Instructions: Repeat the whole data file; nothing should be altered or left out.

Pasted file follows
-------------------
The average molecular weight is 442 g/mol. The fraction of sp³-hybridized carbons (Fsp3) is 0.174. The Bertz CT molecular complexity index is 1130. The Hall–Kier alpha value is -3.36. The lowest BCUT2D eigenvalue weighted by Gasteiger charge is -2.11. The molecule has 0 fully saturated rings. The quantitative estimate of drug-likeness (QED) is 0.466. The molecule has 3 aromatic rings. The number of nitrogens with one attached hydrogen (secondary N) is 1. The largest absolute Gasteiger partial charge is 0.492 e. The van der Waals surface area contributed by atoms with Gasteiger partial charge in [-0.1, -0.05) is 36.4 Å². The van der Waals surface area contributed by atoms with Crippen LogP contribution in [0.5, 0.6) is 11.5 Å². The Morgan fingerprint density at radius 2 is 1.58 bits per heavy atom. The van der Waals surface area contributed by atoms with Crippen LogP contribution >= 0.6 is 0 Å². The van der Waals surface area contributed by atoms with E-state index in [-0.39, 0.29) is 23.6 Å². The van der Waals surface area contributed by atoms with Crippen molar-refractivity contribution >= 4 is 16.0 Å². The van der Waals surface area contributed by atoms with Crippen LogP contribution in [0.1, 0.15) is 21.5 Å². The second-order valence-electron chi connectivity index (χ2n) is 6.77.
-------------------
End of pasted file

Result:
The average molecular weight is 442 g/mol. The fraction of sp³-hybridized carbons (Fsp3) is 0.174. The Bertz CT molecular complexity index is 1130. The Hall–Kier alpha value is -3.36. The lowest BCUT2D eigenvalue weighted by Gasteiger charge is -2.11. The molecule has 0 fully saturated rings. The quantitative estimate of drug-likeness (QED) is 0.466. The molecule has 3 aromatic rings. The number of nitrogens with one attached hydrogen (secondary N) is 1. The largest absolute Gasteiger partial charge is 0.492 e. The van der Waals surface area contributed by atoms with Gasteiger partial charge in [-0.1, -0.05) is 36.4 Å². The van der Waals surface area contributed by atoms with Crippen LogP contribution in [0.5, 0.6) is 11.5 Å². The Morgan fingerprint density at radius 2 is 1.58 bits per heavy atom. The van der Waals surface area contributed by atoms with Crippen LogP contribution >= 0.6 is 0 Å². The van der Waals surface area contributed by atoms with E-state index in [-0.39, 0.29) is 23.6 Å². The van der Waals surface area contributed by atoms with Crippen molar-refractivity contribution >= 4 is 16.0 Å². The van der Waals surface area contributed by atoms with Crippen LogP contribution in [0.1, 0.15) is 21.5 Å². The second-order valence-electron chi connectivity index (χ2n) is 6.77.